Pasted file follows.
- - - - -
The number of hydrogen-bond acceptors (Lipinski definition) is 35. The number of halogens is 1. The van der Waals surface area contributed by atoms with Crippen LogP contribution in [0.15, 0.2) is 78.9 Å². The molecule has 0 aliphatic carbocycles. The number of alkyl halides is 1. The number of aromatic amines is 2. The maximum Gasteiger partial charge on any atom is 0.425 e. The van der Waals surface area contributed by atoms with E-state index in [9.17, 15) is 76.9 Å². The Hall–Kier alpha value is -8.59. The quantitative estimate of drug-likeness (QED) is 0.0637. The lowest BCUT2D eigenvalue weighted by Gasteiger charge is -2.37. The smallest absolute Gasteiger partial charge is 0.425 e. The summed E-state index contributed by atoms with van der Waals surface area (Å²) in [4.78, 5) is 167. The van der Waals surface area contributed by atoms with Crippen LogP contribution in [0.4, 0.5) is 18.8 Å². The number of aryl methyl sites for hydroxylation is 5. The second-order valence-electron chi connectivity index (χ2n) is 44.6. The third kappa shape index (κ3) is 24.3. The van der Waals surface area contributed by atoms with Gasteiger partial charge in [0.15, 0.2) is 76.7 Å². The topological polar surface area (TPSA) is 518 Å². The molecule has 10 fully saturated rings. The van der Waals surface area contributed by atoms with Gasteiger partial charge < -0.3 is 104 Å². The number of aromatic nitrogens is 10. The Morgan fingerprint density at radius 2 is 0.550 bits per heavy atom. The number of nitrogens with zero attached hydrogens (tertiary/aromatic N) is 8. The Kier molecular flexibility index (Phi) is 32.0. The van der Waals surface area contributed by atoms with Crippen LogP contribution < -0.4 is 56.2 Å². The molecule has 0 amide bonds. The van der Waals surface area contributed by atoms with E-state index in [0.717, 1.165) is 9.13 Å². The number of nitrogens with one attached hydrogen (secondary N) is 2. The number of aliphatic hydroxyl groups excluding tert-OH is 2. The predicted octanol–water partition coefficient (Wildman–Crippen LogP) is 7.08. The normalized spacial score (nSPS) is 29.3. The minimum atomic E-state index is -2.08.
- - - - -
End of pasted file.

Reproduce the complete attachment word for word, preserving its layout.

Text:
The number of hydrogen-bond acceptors (Lipinski definition) is 35. The number of halogens is 1. The van der Waals surface area contributed by atoms with Crippen LogP contribution in [0.15, 0.2) is 78.9 Å². The molecule has 0 aliphatic carbocycles. The number of alkyl halides is 1. The number of aromatic amines is 2. The maximum Gasteiger partial charge on any atom is 0.425 e. The van der Waals surface area contributed by atoms with E-state index in [9.17, 15) is 76.9 Å². The Hall–Kier alpha value is -8.59. The quantitative estimate of drug-likeness (QED) is 0.0637. The lowest BCUT2D eigenvalue weighted by Gasteiger charge is -2.37. The smallest absolute Gasteiger partial charge is 0.425 e. The summed E-state index contributed by atoms with van der Waals surface area (Å²) in [4.78, 5) is 167. The van der Waals surface area contributed by atoms with Crippen LogP contribution in [0.4, 0.5) is 18.8 Å². The number of aryl methyl sites for hydroxylation is 5. The second-order valence-electron chi connectivity index (χ2n) is 44.6. The third kappa shape index (κ3) is 24.3. The van der Waals surface area contributed by atoms with Gasteiger partial charge in [0.15, 0.2) is 76.7 Å². The topological polar surface area (TPSA) is 518 Å². The molecule has 10 fully saturated rings. The van der Waals surface area contributed by atoms with Gasteiger partial charge < -0.3 is 104 Å². The number of aromatic nitrogens is 10. The Morgan fingerprint density at radius 2 is 0.550 bits per heavy atom. The number of nitrogens with zero attached hydrogens (tertiary/aromatic N) is 8. The Kier molecular flexibility index (Phi) is 32.0. The van der Waals surface area contributed by atoms with Crippen LogP contribution < -0.4 is 56.2 Å². The molecule has 0 amide bonds. The van der Waals surface area contributed by atoms with E-state index in [0.717, 1.165) is 9.13 Å². The number of nitrogens with one attached hydrogen (secondary N) is 2. The number of aliphatic hydroxyl groups excluding tert-OH is 2. The predicted octanol–water partition coefficient (Wildman–Crippen LogP) is 7.08. The normalized spacial score (nSPS) is 29.3. The minimum atomic E-state index is -2.08.